Davis Brody Bond just completed the South African Embassy in Washington, D.C., a super progressive design that modernizes the existing buildings built in Dutch Cape style. The new project on Embassy Row boasts several sustainable technologies, including water-efficient plumbing, controlled daylighting, and the use of regionally sourced materials.
The architects’ primary goal was to create a design which would incorporate elements of South African heritage and style without compromising the aesthetic and structural integrity of the existing building. The project included renovation works of the 1936 Ambassador’s Residence and the Chancery, constructed in 1963. By upgrading the buildings and providing new spaces for embassy staff and visitors, the architects at Davis Brody Bond created an environment which expresses transparency and modernity.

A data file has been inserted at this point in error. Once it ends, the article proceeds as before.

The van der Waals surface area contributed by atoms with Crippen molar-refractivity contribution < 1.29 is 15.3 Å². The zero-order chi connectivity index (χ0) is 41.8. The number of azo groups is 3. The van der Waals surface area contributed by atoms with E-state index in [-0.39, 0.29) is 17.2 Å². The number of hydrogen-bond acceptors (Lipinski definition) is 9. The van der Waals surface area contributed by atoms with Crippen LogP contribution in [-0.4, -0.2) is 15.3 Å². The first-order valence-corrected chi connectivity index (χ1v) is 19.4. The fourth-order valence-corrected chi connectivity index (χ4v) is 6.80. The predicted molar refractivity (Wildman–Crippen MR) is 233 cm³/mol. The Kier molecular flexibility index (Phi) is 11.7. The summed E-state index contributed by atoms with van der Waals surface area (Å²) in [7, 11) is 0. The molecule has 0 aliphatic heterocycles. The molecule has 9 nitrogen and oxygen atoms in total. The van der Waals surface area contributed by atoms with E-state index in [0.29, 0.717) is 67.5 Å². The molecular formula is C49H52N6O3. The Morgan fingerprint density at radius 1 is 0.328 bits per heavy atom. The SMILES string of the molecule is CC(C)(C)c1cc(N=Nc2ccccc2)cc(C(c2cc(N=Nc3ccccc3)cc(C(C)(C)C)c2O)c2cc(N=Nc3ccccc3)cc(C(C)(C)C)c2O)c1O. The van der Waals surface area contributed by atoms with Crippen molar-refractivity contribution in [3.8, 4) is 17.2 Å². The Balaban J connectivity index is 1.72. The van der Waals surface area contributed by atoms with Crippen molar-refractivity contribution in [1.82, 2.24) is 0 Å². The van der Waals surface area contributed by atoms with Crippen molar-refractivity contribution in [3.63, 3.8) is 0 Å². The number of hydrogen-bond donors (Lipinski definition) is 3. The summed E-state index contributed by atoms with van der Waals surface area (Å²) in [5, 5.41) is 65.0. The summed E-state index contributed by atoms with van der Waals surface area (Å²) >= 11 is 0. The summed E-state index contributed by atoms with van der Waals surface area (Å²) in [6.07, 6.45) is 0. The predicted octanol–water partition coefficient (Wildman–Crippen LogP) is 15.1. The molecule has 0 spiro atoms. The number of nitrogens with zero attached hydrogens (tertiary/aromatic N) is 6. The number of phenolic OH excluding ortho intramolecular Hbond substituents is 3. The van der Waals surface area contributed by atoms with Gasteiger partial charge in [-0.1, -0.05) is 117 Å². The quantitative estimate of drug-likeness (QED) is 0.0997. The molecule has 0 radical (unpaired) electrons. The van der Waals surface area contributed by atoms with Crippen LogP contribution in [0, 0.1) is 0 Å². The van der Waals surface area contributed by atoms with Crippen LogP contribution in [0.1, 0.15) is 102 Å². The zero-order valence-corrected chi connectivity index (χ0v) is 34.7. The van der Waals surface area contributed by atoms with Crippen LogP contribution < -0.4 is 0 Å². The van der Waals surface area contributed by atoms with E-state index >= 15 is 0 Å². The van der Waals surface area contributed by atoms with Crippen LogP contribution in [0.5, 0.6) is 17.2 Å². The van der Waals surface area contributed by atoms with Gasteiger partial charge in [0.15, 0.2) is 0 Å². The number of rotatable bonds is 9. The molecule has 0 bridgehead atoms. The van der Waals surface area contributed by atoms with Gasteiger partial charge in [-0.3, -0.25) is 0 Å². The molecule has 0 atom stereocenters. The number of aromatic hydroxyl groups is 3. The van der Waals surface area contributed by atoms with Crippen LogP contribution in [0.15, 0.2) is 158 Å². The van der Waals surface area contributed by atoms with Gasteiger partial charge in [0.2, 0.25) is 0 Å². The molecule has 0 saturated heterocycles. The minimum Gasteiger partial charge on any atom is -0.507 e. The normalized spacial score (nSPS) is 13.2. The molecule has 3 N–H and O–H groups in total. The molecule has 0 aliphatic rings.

A new glass-enclosed central space was created between the two buildings in order to improve access and circulation. It houses a three-story atrium and new multi-purpose rooms, which will be used for public outreach programming. The project pays particular attention to sustainable qualities of the new space and incorporates design strategies such as light pollution reduction, drought-tolerant landscaping, efficient use of water, and others.
In front of the embassy is the 3-meter statue of Nelson Mandela, the work of renowned South African artist Jean Doyle. By preserving open spaces and existing landscaping and introducing a higher degree of visual transparency, the architects transformed the site and its architecture into a daylit and healthy environment that now has a significantly reduced environmental impact.
Photos by Eric Taylor